Cohen admitted that any reduction in the PILOT would not be passed along to the residents of the building, but rather to make the project profitable for the company.
During the part of the meeting when the public is allowed to comment, resident Perry Belfiore said the city should take the deal because it allows the city more time to find a replacement site for the garage.
“That’s the one commodity that we’re short on,” he said. “We’re short on time.”
Persistence of passion
Also at the meeting, members of the community spoke out again against garage moving to a former tow yard at Sixth and Jackson streets.
Nicole and Sean Sliger, a young husband and wife who live near the potential site, asked every councilperson to sign a letter promising not to relocate the garage near any residential areas of the city.
Councilman Michael Russo, who represents the 3rd Ward where the towing site is located, was the first to sign the letter and challenged the rest of the council to join him.
Only Russo-allied Councilwoman Theresa Castellano and Councilwoman Beth Mason, along with Councilman Nino Giacchi, signed.
The issue sparked a political boxing match between Russo and Lenz. Lenz said he and the Zimmer administration thought the Jackson site between Sixth and Seventh streets was a “terrible site” and that Russo had misled the residents into believing it was a top choice, for political gain.
Lenz accused Russo of playing the crowd for his advantage, but Russo said he was just doing what he was elected to do: Defend the residents of his ward.
Castellano shot back at Lenz, “You’ve insulted the intelligence of all these people.”
Lenz said, “I insulted Michael Russo and no one else.”
While City Council President Peter Cunningham allowed the residents to speak at the beginning of the meeting this time regarding the garage, the council did wait until after 1 a.m. to decide whether a special meeting will be held regarding bonding for the garage.
Because of approaching deadlines, the council needs to schedule a special meeting in two weeks to address the possibility of bonding to buy back ownership of the current municipal garage site.
The city entered into a leaseback agreement with financial services firm NW Financial around 2007, after the leaseback agreement with the Hudson County Improvement Authority from 2005 ended.
Now the city is preparing to possibly bond for $16 million to buy the property back, after paying roughly $100,000 per month interest on the deal.
The timeline for the bonding is tight, but Cunningham decided to hold a special meeting on Sunday, June 13, even though three council people said they cannot attend. Those three are Mason, Russo, and Castellano.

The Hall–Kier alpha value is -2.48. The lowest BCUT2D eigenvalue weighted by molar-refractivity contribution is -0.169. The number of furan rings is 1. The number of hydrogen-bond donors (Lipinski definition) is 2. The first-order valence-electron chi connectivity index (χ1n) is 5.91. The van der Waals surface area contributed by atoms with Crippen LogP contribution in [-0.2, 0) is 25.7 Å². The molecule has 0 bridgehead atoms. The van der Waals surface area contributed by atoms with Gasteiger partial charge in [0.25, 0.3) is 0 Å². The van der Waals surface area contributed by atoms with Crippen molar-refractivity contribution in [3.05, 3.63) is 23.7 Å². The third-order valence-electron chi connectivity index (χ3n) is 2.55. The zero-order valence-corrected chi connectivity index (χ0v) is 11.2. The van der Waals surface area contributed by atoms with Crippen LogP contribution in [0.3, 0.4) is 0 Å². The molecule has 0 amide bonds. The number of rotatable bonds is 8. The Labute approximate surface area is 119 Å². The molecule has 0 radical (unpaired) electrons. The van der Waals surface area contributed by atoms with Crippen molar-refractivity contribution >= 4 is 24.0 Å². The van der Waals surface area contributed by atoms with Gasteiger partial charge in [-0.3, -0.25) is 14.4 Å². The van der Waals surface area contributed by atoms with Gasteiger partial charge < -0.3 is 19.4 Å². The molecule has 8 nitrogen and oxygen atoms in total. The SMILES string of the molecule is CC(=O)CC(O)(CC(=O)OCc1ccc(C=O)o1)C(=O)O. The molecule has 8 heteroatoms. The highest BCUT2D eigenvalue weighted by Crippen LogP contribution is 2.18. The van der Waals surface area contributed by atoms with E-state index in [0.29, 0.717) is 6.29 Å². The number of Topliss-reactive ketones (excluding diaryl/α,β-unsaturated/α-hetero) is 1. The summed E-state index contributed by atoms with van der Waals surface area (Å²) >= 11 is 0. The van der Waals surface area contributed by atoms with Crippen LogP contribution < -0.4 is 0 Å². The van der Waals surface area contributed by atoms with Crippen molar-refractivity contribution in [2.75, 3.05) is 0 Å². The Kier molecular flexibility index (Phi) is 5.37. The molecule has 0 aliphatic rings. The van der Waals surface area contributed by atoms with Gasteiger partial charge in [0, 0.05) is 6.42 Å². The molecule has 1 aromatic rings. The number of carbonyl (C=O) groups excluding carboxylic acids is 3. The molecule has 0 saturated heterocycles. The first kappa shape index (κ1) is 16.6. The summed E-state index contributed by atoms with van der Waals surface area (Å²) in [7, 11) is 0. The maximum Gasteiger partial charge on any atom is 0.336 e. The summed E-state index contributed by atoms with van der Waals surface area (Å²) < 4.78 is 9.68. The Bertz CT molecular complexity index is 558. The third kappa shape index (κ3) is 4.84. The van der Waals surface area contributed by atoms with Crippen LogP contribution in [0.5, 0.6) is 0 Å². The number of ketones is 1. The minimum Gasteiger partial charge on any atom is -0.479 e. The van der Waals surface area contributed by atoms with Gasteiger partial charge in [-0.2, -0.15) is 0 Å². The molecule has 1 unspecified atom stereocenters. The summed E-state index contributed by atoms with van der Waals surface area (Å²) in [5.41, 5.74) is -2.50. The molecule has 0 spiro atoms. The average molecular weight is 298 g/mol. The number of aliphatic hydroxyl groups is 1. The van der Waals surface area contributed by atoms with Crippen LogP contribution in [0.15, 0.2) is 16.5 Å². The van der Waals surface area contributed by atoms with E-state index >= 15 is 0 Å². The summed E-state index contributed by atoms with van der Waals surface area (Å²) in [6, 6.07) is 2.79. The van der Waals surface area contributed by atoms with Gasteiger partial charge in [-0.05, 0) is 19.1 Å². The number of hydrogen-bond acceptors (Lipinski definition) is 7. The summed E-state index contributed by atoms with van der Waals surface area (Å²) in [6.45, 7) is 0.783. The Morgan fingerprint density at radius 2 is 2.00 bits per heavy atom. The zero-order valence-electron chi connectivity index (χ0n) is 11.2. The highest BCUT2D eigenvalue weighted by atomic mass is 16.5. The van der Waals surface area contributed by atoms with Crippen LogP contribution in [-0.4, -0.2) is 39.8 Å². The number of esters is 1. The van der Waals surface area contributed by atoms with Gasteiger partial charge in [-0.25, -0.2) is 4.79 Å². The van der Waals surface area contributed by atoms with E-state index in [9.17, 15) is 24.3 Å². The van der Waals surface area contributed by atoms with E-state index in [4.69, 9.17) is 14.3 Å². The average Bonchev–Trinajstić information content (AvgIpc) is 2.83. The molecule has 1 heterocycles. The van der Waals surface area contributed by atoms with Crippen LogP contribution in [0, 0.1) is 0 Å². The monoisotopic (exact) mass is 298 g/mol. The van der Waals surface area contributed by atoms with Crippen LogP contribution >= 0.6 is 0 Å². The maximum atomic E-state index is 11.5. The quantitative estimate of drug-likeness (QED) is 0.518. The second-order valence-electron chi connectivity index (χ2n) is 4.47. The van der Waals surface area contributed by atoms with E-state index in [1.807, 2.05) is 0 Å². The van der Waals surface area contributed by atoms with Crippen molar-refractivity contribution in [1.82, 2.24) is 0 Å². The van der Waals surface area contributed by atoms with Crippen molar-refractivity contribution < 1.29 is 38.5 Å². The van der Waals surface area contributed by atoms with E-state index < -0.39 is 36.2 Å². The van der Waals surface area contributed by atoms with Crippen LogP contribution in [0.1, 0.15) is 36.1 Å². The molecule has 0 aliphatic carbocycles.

The regularly scheduled council meeting on Wednesday, June 16 is still in time for the bonds to be passed, although Giacchi will be out of the country that week. Cunningham did not give an explanation for why he prefers the Sunday meeting when questioned later. Zimmer later defended Cunningham’s choice in an interview, saying, “It is important to have six votes [needed for bonding approvals].” She also said she believes Giacchi will give the matter careful consideration, insinuating that Russo, Mason, and Castellano would not.
Who is profiting?
While Hekemian may lose $10 million in value on the garage if the sale is finalized, others have been profiting off the process.
NW Financial Group, a financial services company based in Jersey City with offices in Trenton, New York City, and Pennsylvania, is collecting rent and interest on the building. NW Financial has been receiving over $100,000 monthly interest payments – more than $1.2 million per year – since it the city borrowed against the sale of the garage for a second time in 2007.
The city could not say on Friday exactly how much they have paid to NW Financial, but agreed to seek and provide that information.
NW Financial is reportedly being investigated by the state in regards to a multimillion dollar contract with the New Jersey Turnpike Authority.
The city’s bond counsel, Gluck and Walrath LLP of Trenton and Red Bank, are profiting from many of these transactions as well, thought the city could also not provide immediate information on how much when contacted on Friday.
Gluck and Walrath were accused by several news outlets last year of “wheeling” – circumventing state pay-to-play/campaign finance regulations – when they reportedly contributed to a Political Action Committee that financed Peter Cammarano’s campaign for mayor while they held a public contract as the city’s bond counsel.
Timothy J. Carroll may be reached at email@example.com.